The night sky in September

Look for the false dawn to the east before sunrise

The red star meets the red planet and the Zodiacal Light points towards Jupiter this month.

As Mars moves toward its encounter with comet “Siding Spring” next month, the red planet passes several bright stars.

After sunset in the southwest sky on Sept. 12 at around 8:45 p.m. looking west towards Metchosin, you will see Mars halfway between Saturn and Antares, compare the red hues of Mars and Antares with your own eyes.

By Sept. 27, if you look west of Port Angeles towards  the Pacific Ocean, the two appear about three degrees apart, low in the southwest sky after sunset.

Like last month, the moon skips through the sky, appearing to the lower right of Saturn on Sept. 27, between Mars and Saturn on Sept. 28, and above Mars on Sept. 29, forming a straight line with Antares.

Meanwhile, in the morning sky, looking east toward Mount Baker, Jupiter rises higher. Use the moon to find it on the morning of Sept. 20.

You can also use Jupiter to look for a huge pyramid of light appearing one to two hours before sunrise.

The pyramid, called the Zodiacal Light, is sometimes confused with the Milky Way and sometimes called the false dawn.

It can even look like faint city lights if you are driving east before sunrise.

The Zodiacal Light is best seen from mid-September to early October.

It’s the reflection of sunlight off cosmic dust particles, the debris from comet and asteroid collisions in our solar system.

Some of these dust particles enter Earth’s atmosphere as sporadic or random meteors. But most of the dust particles producing the Zodiacal Light settle into a lens- or pancake-shaped, tapering, cone of light fattest near the sun and extending all the way out to Jupiter’s orbit.

Most of the material is located near the plane of the solar system, the ecliptic: the flat disk where the planets orbit.

The Zodiacal Light is seen along the narrow pathway of this flat plane. When you look at the eastern horizon before dawn in autumn, the ecliptic is nearly vertical in the sky.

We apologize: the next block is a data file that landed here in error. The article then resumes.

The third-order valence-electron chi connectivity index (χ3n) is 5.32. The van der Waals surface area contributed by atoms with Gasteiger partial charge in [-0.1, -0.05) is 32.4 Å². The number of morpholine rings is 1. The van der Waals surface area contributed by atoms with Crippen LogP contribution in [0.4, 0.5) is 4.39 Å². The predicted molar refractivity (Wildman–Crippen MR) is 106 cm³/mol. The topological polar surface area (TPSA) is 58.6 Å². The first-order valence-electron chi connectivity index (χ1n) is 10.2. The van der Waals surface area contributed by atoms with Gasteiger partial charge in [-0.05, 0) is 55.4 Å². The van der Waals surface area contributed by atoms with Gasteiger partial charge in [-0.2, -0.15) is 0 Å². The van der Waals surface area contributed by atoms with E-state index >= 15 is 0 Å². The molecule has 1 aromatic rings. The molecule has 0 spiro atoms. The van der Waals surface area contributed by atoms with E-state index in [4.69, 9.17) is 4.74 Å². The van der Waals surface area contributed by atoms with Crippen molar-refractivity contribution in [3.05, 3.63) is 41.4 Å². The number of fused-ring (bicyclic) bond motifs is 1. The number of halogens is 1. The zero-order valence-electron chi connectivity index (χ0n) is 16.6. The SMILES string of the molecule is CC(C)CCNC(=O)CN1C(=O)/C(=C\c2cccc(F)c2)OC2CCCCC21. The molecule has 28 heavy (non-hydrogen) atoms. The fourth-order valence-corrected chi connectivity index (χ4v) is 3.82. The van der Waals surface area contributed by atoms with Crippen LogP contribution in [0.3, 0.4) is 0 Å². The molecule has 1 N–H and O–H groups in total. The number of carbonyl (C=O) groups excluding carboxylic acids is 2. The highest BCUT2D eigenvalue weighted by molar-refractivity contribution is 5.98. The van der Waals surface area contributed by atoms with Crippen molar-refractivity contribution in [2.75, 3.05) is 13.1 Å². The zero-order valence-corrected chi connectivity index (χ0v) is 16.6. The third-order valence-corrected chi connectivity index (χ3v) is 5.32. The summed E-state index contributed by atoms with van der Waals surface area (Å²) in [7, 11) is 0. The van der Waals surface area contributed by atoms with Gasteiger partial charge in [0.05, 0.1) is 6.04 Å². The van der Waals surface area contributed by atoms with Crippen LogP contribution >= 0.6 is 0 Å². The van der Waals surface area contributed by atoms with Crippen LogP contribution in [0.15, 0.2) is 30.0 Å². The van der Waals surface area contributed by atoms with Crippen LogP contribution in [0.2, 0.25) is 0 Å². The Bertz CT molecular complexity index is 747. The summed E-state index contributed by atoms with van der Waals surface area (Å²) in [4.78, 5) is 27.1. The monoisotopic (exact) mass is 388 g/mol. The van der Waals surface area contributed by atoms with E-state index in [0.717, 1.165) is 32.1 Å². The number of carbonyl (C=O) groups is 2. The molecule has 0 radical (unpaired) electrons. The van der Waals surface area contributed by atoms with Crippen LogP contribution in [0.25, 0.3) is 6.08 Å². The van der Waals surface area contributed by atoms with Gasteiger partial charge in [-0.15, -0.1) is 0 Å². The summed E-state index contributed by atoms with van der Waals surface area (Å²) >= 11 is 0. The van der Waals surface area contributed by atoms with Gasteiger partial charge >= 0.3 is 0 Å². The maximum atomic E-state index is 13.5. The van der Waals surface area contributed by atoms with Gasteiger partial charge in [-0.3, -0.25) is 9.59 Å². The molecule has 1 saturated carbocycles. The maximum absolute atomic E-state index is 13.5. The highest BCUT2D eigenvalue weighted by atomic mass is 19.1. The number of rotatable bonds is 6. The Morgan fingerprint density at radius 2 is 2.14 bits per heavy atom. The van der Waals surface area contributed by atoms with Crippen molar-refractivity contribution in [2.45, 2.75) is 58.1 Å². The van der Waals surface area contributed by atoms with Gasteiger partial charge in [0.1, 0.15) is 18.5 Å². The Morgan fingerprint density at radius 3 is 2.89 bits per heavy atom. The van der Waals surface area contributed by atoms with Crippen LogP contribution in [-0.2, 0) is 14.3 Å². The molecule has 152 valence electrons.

Dark Skies to all friends of Cattle Point Star Park.

This summary is from What’s Up In September 2014 by NASA announcer and astronomer Jane Houston Jones with specific permission for localization to Cattle Point Urban Star Park and the Oak Bay News.

For more information on each event, go to cattlepointstarpark.org.

Bill Smith is a volunteer at Cattle Point DARK SKY Urban Star Park

 

Just Posted

Young girls fight STEM stigma with hackathon

Three SD62 middle schools took part in the Hackergal Hackathon

Victoria dad laments loss of provincial accessible parking standards

Push for CRD to address regional parking standards

British Columbians saw their paycheques shrink in September

Average weekly earnings dropped to $978.10 in September, but year-to-year earnings rose 2.2 per cent

Oak Bay teen targets 1,000 toys

Toy drive for Stan Hagen Centre For Families is Dec. 15 and 16 on Oak Bay Avenue

Victoria Police investigate stabbing in restaurant on Douglas Street

Police were called to the 800-block around 1:30 p.m.

WATCH: Hundreds of gifts go out to Victoria’s Our Place patrons

The Angel Gifts Program saw 700 Christmas presents go out to the community

POLL: Are you dreaming of a white Christmas?

The rain Vancouver Island is famous for is coming down in buckets,… Continue reading

Vancouver Island man named Philadelphia Flyers assistant GM

Courtenay’s Brent Flahr spent nine-plus years in Minnesota

Warning issued as forecast calls for 20-foot waves in Tofino

Dangerous waves, strong currents and upper-shoreline flooding expected for Tofino-Ucluelet area

An 800-pound pig named Theodore needs a forever home, B.C. society says

‘Theodore is not destined to be somebody’s bacon’

Teenager Alphonso Davies wins Canadian Men’s Soccer Player for the Year Award

Derek Cornelius and Chilliwack native, Jordyn Huitema were named Canadian Youth International Players of the Year

B.C. teen MMA fighter shows heart

Young Unity MMA competitors bring home Ws

2,000 Canadians died of an overdose in first 6 months of the year

New data from the Public Health Agency of Canada shows the crisis is not subsiding

Most Read